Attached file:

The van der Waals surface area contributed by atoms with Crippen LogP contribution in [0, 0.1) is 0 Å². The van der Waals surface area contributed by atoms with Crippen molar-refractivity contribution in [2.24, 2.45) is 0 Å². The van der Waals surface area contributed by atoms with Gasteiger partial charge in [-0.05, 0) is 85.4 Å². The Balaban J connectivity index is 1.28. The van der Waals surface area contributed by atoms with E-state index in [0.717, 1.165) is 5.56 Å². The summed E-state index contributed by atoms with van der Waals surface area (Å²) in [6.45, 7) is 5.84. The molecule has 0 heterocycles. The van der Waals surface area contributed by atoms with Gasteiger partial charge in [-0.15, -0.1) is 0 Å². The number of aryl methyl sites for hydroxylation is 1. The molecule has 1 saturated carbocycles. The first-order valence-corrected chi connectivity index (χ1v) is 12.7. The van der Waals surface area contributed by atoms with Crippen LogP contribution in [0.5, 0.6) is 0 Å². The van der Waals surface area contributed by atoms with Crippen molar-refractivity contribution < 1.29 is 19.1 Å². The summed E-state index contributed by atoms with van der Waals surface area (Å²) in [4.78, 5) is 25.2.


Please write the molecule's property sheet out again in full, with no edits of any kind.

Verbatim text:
The van der Waals surface area contributed by atoms with Crippen LogP contribution in [0, 0.1) is 0 Å². The van der Waals surface area contributed by atoms with Crippen molar-refractivity contribution in [2.24, 2.45) is 0 Å². The van der Waals surface area contributed by atoms with Gasteiger partial charge in [-0.05, 0) is 85.4 Å². The Balaban J connectivity index is 1.28. The van der Waals surface area contributed by atoms with E-state index in [0.717, 1.165) is 5.56 Å². The summed E-state index contributed by atoms with van der Waals surface area (Å²) in [6.45, 7) is 5.84. The molecule has 0 heterocycles. The van der Waals surface area contributed by atoms with Gasteiger partial charge in [-0.15, -0.1) is 0 Å². The number of aryl methyl sites for hydroxylation is 1. The molecule has 1 saturated carbocycles. The first-order valence-corrected chi connectivity index (χ1v) is 12.7. The van der Waals surface area contributed by atoms with Crippen LogP contribution in [0.5, 0.6) is 0 Å². The van der Waals surface area contributed by atoms with Crippen molar-refractivity contribution < 1.29 is 19.1 Å². The summed E-state index contributed by atoms with van der Waals surface area (Å²) in [4.78, 5) is 25.2.